Home News Featured News Foreign Religious Leaders May Be Banned from Entry to Singapore

Foreign Religious Leaders May Be Banned from Entry to Singapore




- Advertisement -

Home Affairs and Minister K. Shanmugam said in Parliament that religious leaders from other countries may be from entering Singapore if they teach hatred, division or intolerance among religions. According to Mr Shanmugam, these teachings are harmful to Singaporean’s diverse , and anyone who preaches these will not be allowed to enter the country.

The ban refusing to admit these preachers does not depend on the context in which they spoke these words—whether or not it had anything to with Singapore, nor does it depend on how many followers these preachers have.

Should any visitor to Singapore wish to discuss delicate matters, whether they be political, racial or religious, he or she must first apply for a Miscellaneous Work Pass from the Manpower Ministry. This office works with other agencies and evaluates each applicant according to his or her merits.

In 2017, three visiting Muslim clerics where disallowed entry into Singapore because of the content of their preaching.

- Advertisement -

Yusuf Estes, an American Muslim preacher was not allowed to enter Singapore in November. Officials deemed that Estes’ views were opposed to the multiethnic and multi-religious society in Singapore.

In October, Haslin Baharim, originally from Malaysia, was also banned from entering Singapore. Baharim is also known as Ustaz Bollywood since he sings in a Hindi-inspired manner. In the same month, national Ismail Menk was also banned from entry. Bahrain and Menk are known to have extreme and segregationist teachings.

Messrs. Estes, Baharim and Menk were supposed to have taken part in an international spiritual cruise from Singapore to Aceh that would have lasted five days. This luxury retreat had been organized by Islamic Cruise, which is based in Malaysia. Mr. Estes later joined the cruise and spoke to the passengers when the ship was at Banda Aceh.

Mr Shanmugam reiterated that entry to Singapore is a privilege for foreigners, and not a right. When questioned by Mr Faisal of the Worker’s Party whether the banned religious leaders had been given the chance to speak for themselves before being denied entry into the country, Mr. Shanmugam mentioned that the preachers had been critical of other religions and had called Allah a false god. This should be enough to cause an outright ban. Only religious leaders who would not affect Singapore’s interests negatively should be granted entry, Mr. Shanmugam said.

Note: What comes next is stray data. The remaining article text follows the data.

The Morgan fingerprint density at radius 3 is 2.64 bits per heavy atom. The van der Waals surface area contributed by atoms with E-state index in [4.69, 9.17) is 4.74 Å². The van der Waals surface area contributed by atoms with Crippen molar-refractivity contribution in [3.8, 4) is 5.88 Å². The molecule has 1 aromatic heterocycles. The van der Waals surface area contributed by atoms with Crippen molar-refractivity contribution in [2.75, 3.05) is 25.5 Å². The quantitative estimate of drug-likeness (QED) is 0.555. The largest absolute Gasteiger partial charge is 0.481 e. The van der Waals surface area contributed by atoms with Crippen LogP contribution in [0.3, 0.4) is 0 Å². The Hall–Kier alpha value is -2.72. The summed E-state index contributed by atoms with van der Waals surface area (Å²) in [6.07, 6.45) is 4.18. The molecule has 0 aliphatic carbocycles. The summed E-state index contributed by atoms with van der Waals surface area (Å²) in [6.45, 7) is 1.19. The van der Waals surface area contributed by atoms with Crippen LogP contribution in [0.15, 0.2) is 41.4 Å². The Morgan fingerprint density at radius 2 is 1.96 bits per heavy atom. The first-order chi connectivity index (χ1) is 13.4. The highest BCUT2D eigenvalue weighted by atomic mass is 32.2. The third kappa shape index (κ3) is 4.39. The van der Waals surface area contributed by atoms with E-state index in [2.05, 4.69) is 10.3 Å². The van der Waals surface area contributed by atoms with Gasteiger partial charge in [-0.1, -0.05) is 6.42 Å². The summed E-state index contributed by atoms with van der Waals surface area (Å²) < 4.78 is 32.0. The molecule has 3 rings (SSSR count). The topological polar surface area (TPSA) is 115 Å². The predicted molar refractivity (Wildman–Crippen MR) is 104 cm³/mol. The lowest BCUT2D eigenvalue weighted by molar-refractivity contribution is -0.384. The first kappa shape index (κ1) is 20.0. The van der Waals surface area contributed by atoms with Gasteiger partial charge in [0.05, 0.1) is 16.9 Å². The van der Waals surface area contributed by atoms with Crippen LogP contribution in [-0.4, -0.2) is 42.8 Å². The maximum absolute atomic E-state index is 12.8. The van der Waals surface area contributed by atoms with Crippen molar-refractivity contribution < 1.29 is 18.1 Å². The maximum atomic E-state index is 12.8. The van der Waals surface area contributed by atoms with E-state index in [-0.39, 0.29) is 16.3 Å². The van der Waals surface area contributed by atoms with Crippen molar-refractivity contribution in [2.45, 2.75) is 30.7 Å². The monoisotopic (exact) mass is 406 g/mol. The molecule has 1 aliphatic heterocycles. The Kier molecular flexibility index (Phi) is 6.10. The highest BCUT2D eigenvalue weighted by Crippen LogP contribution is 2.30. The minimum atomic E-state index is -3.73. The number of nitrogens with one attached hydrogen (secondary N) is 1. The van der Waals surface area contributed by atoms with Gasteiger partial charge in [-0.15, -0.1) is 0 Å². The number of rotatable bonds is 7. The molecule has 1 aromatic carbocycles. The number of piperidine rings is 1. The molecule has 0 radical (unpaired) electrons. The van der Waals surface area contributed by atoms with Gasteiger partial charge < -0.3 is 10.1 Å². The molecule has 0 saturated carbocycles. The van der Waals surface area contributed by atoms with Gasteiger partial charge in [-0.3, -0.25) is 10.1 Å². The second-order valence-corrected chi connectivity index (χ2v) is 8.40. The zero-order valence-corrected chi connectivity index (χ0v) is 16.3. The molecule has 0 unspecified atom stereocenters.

- Advertisement -

Many Singaporeans applauded Mr. Shanmugam for his decisive action, and showed their support.

- Advertisement -

Others derided Faisal for what they considered to be a senseless question.

Another netizen said that the ban must apply to preachers from other religions as well.



 Follow us on Social Media

Send in your scoops to news@theindependent.sg 

- Advertisement -

Sudden closure of Hong Lim Market leaves hawkers no choice but to throw away ingredients

Singapore — After the emergence of two new Covid-19 clusters on Friday (Jul 16), with Hong Lim Market & Food Centre being one of them, the sudden closure of the venue has left hawkers with no choice but to throw their...

Lim Tean: What economic benefits does Singapore derive from granting KTV operators a $50K grant to “Pivot” into an “F&B” outlet?

Singapore — Opposition People's Voice (PV) party leader Lim Tean took to social media to ask if there were economic benefits to extending a S$50,000 grant to KTV operators to pivot them into a food and beverage establishment. The questions, directed at...

Nurse harassed by Sengkang neighbours granted protection order

Singapore — After being harassed by their for over a year, a Singaporean nurse has been granted an expedited protection order (EPO), providing him and his family “an overwhelming sense of relief.” Muhammad Najib bin Ngasewan, who works at Sengkang General...
Follow us on Social Media

Send in your scoops to news@theindependent.sg